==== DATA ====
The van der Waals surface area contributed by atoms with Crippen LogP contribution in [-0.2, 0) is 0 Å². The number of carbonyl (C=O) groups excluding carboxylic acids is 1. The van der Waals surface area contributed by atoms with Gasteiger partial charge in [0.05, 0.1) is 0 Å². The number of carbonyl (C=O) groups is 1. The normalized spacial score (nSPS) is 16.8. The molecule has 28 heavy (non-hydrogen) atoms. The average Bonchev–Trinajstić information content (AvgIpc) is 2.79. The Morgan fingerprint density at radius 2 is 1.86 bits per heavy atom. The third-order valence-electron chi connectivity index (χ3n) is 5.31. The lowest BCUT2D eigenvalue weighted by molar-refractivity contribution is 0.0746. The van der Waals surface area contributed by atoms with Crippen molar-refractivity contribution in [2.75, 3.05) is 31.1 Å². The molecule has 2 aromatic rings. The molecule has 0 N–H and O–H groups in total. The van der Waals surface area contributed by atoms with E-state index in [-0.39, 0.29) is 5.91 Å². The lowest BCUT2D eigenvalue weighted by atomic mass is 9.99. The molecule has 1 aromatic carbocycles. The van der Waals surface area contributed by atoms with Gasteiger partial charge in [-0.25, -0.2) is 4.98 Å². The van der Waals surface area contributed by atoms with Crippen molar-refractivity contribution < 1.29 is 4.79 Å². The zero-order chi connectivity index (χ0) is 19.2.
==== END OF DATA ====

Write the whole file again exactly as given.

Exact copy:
The van der Waals surface area contributed by atoms with Crippen LogP contribution in [-0.2, 0) is 0 Å². The number of carbonyl (C=O) groups excluding carboxylic acids is 1. The van der Waals surface area contributed by atoms with Gasteiger partial charge in [0.05, 0.1) is 0 Å². The number of carbonyl (C=O) groups is 1. The normalized spacial score (nSPS) is 16.8. The molecule has 28 heavy (non-hydrogen) atoms. The average Bonchev–Trinajstić information content (AvgIpc) is 2.79. The Morgan fingerprint density at radius 2 is 1.86 bits per heavy atom. The third-order valence-electron chi connectivity index (χ3n) is 5.31. The lowest BCUT2D eigenvalue weighted by molar-refractivity contribution is 0.0746. The van der Waals surface area contributed by atoms with Crippen molar-refractivity contribution in [2.75, 3.05) is 31.1 Å². The molecule has 2 aromatic rings. The molecule has 0 N–H and O–H groups in total. The van der Waals surface area contributed by atoms with E-state index in [-0.39, 0.29) is 5.91 Å². The lowest BCUT2D eigenvalue weighted by atomic mass is 9.99. The molecule has 1 aromatic carbocycles. The van der Waals surface area contributed by atoms with Gasteiger partial charge in [-0.25, -0.2) is 4.98 Å². The van der Waals surface area contributed by atoms with Crippen molar-refractivity contribution < 1.29 is 4.79 Å². The zero-order chi connectivity index (χ0) is 19.2.